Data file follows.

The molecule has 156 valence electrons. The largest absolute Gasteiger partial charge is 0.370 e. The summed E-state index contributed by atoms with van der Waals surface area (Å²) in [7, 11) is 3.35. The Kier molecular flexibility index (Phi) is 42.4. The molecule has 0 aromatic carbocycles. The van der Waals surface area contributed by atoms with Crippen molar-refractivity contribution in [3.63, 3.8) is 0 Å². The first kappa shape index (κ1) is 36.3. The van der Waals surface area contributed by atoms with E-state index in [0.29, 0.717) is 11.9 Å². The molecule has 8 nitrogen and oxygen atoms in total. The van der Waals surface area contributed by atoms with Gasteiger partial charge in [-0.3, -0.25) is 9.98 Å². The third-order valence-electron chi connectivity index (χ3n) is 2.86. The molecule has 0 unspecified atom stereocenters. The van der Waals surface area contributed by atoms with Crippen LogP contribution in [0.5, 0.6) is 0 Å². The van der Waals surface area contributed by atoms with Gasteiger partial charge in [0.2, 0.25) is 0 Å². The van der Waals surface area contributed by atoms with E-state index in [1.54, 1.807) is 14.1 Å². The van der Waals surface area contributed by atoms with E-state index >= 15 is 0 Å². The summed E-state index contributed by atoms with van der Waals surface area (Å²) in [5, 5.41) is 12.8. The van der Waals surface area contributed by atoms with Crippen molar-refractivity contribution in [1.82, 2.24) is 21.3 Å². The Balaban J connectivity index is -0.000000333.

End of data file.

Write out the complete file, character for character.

The molecule has 156 valence electrons. The largest absolute Gasteiger partial charge is 0.370 e. The summed E-state index contributed by atoms with van der Waals surface area (Å²) in [7, 11) is 3.35. The Kier molecular flexibility index (Phi) is 42.4. The molecule has 0 aromatic carbocycles. The van der Waals surface area contributed by atoms with Crippen molar-refractivity contribution in [3.63, 3.8) is 0 Å². The first kappa shape index (κ1) is 36.3. The van der Waals surface area contributed by atoms with E-state index in [0.29, 0.717) is 11.9 Å². The molecule has 8 nitrogen and oxygen atoms in total. The van der Waals surface area contributed by atoms with Gasteiger partial charge in [-0.3, -0.25) is 9.98 Å². The third-order valence-electron chi connectivity index (χ3n) is 2.86. The molecule has 0 unspecified atom stereocenters. The van der Waals surface area contributed by atoms with Crippen LogP contribution in [0.5, 0.6) is 0 Å². The van der Waals surface area contributed by atoms with Gasteiger partial charge in [0.2, 0.25) is 0 Å². The van der Waals surface area contributed by atoms with E-state index in [1.54, 1.807) is 14.1 Å². The van der Waals surface area contributed by atoms with E-state index >= 15 is 0 Å². The summed E-state index contributed by atoms with van der Waals surface area (Å²) in [5, 5.41) is 12.8. The van der Waals surface area contributed by atoms with Crippen molar-refractivity contribution in [1.82, 2.24) is 21.3 Å². The Balaban J connectivity index is -0.000000333.